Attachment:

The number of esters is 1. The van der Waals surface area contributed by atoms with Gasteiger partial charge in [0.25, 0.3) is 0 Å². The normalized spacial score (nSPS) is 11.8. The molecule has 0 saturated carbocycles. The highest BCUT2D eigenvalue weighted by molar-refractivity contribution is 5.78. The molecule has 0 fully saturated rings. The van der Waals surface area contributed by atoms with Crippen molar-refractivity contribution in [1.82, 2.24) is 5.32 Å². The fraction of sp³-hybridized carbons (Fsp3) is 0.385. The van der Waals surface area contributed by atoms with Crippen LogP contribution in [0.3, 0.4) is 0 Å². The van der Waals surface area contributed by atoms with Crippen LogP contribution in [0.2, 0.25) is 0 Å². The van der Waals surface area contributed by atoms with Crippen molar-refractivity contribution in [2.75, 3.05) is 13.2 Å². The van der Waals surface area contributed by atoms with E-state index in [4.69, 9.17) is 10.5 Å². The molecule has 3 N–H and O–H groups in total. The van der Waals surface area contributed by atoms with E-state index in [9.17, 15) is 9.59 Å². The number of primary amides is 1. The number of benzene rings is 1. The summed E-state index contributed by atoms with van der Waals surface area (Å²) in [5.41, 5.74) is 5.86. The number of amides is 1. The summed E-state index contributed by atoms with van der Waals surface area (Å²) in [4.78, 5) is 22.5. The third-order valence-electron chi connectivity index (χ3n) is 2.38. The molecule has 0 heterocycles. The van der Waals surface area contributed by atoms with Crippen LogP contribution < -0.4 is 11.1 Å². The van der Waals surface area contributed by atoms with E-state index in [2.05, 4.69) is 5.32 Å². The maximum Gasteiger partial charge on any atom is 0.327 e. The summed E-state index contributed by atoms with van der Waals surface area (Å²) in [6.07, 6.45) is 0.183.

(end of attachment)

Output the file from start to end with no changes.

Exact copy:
The number of esters is 1. The van der Waals surface area contributed by atoms with Gasteiger partial charge in [0.25, 0.3) is 0 Å². The normalized spacial score (nSPS) is 11.8. The molecule has 0 saturated carbocycles. The highest BCUT2D eigenvalue weighted by molar-refractivity contribution is 5.78. The molecule has 0 fully saturated rings. The van der Waals surface area contributed by atoms with Crippen molar-refractivity contribution in [1.82, 2.24) is 5.32 Å². The fraction of sp³-hybridized carbons (Fsp3) is 0.385. The van der Waals surface area contributed by atoms with Crippen LogP contribution in [0.3, 0.4) is 0 Å². The van der Waals surface area contributed by atoms with Crippen LogP contribution in [0.2, 0.25) is 0 Å². The van der Waals surface area contributed by atoms with Crippen molar-refractivity contribution in [2.75, 3.05) is 13.2 Å². The van der Waals surface area contributed by atoms with E-state index in [4.69, 9.17) is 10.5 Å². The molecule has 3 N–H and O–H groups in total. The van der Waals surface area contributed by atoms with E-state index in [9.17, 15) is 9.59 Å². The number of primary amides is 1. The number of benzene rings is 1. The summed E-state index contributed by atoms with van der Waals surface area (Å²) in [5.41, 5.74) is 5.86. The number of amides is 1. The summed E-state index contributed by atoms with van der Waals surface area (Å²) in [4.78, 5) is 22.5. The third-order valence-electron chi connectivity index (χ3n) is 2.38. The molecule has 0 heterocycles. The van der Waals surface area contributed by atoms with Crippen LogP contribution < -0.4 is 11.1 Å². The van der Waals surface area contributed by atoms with E-state index in [2.05, 4.69) is 5.32 Å². The maximum Gasteiger partial charge on any atom is 0.327 e. The summed E-state index contributed by atoms with van der Waals surface area (Å²) in [6.07, 6.45) is 0.183.